I think I’m going to have a lot of fun repurposing LED backlight modules salvaged from obsolete LCD panels. I just verified I had successfully salvaged a backlight from the Toshiba LTD133EWDD panel of a Dell XPS M1330 laptop. But the airy thin nature of these backlights also have a downside: there’s very little to hold them in place. For my first experiment I had a bulky cardboard contraption, but I know I want to do better for future projects.
For this backlight module I pulled from a Dell laptop screen, I had the foresight to also keep the laptop lid and all the mounting hardware to fasten this screen to the lid. This gave me a ready-made metal frame I could drill mounting holes into. I don’t know enough metallurgy to identify the metal used to make this lid, but it is darker than what I associate with aluminum. Perhaps magnesium is involved? Whatever the metal, it was cast into shape then machined and surface finished for this application.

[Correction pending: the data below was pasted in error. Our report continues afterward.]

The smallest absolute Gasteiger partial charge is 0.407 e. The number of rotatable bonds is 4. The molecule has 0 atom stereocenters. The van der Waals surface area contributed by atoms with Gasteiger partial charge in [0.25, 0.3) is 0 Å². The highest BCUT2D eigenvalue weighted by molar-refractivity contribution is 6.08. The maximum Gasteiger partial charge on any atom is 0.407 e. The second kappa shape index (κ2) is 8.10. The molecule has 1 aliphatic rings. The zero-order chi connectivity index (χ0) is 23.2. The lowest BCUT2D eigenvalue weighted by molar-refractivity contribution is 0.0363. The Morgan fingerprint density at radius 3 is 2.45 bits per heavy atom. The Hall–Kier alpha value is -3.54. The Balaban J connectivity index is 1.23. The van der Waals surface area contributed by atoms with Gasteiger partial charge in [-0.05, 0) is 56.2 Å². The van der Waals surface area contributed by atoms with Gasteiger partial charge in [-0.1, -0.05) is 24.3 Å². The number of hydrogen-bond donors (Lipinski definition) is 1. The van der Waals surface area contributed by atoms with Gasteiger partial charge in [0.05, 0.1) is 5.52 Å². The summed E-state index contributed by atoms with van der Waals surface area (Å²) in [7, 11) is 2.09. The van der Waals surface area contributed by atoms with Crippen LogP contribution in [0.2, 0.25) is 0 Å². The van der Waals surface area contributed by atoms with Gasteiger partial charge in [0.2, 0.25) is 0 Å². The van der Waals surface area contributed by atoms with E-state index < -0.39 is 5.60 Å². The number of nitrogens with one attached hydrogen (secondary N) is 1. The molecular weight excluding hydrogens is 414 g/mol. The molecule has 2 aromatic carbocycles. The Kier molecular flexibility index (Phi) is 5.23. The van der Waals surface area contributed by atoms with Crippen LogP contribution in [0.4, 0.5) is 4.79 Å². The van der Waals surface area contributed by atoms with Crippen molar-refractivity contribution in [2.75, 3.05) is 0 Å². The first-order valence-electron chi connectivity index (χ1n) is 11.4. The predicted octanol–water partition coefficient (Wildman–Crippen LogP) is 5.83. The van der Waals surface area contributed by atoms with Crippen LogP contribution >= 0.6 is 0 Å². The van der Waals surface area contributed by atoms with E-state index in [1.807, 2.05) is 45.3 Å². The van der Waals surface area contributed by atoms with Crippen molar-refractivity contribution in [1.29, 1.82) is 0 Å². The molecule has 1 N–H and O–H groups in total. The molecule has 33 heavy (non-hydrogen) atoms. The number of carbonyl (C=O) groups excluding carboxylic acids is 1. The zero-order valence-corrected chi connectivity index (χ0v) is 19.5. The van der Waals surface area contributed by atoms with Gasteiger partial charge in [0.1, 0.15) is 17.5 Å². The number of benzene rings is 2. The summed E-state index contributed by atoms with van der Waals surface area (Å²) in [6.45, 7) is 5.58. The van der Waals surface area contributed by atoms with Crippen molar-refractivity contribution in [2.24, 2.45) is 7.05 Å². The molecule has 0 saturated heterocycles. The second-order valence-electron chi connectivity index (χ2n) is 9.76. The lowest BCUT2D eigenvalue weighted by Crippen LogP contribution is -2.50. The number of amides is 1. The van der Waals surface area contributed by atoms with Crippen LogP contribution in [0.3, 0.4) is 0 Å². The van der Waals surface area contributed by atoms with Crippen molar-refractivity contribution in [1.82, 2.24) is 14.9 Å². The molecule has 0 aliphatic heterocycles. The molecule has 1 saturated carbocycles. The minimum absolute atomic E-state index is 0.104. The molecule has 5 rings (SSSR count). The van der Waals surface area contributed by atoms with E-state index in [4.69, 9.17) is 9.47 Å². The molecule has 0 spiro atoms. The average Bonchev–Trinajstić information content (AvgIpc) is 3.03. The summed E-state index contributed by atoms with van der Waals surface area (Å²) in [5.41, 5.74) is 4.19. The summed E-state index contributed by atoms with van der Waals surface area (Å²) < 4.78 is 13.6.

The cast included metal covers for what used to be this laptop’s hinge. The graceful arc added a styling flair to this laptop, but I don’t foresee this arc being very useful for my future endeavors. Furthermore, the arc has proven to be annoying because its presence meant I couldn’t stack this lid flat with other flat salvaged components. In preparation for this module’s return to storage (awaiting appropriate project idea) I’m going to remove the arched portion of this laptop lid for better flat stacking.
I was able to cut this pretty cleanly with a Dremel cutting wheel. Some gummy materials would leave melted edges abound, but this one was cooperative and easy to cut. I hope I don’t regret cutting these off later, but in the meantime at least they will stack well.
Next on the panel auxiliary items list is its polarizer film, and I want to try a different tactic than my past efforts.